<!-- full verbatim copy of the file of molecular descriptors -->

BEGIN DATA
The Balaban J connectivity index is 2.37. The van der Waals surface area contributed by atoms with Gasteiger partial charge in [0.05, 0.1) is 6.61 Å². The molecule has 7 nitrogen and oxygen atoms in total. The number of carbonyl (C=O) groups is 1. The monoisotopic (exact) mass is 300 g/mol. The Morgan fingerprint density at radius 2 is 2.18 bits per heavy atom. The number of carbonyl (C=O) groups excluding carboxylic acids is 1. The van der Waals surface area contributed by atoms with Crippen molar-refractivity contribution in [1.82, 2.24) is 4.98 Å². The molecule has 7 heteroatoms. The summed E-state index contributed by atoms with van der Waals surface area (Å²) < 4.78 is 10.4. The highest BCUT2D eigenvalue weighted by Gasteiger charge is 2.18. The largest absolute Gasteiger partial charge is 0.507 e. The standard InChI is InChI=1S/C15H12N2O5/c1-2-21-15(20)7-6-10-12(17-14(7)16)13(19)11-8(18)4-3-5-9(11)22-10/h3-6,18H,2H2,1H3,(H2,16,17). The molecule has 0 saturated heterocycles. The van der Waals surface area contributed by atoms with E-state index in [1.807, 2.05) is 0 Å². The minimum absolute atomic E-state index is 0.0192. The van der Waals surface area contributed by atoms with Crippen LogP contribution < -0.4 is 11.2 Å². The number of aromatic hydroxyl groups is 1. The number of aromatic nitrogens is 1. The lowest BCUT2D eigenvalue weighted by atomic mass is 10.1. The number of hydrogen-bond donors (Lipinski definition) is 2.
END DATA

The Balaban J connectivity index is 2.37. The van der Waals surface area contributed by atoms with Gasteiger partial charge in [0.05, 0.1) is 6.61 Å². The molecule has 7 nitrogen and oxygen atoms in total. The number of carbonyl (C=O) groups is 1. The monoisotopic (exact) mass is 300 g/mol. The Morgan fingerprint density at radius 2 is 2.18 bits per heavy atom. The number of carbonyl (C=O) groups excluding carboxylic acids is 1. The van der Waals surface area contributed by atoms with Crippen molar-refractivity contribution in [1.82, 2.24) is 4.98 Å². The molecule has 7 heteroatoms. The summed E-state index contributed by atoms with van der Waals surface area (Å²) < 4.78 is 10.4. The highest BCUT2D eigenvalue weighted by Gasteiger charge is 2.18. The largest absolute Gasteiger partial charge is 0.507 e. The standard InChI is InChI=1S/C15H12N2O5/c1-2-21-15(20)7-6-10-12(17-14(7)16)13(19)11-8(18)4-3-5-9(11)22-10/h3-6,18H,2H2,1H3,(H2,16,17). The molecule has 0 saturated heterocycles. The van der Waals surface area contributed by atoms with E-state index in [1.807, 2.05) is 0 Å². The minimum absolute atomic E-state index is 0.0192. The van der Waals surface area contributed by atoms with Crippen LogP contribution < -0.4 is 11.2 Å². The number of aromatic hydroxyl groups is 1. The number of aromatic nitrogens is 1. The lowest BCUT2D eigenvalue weighted by atomic mass is 10.1. The number of hydrogen-bond donors (Lipinski definition) is 2.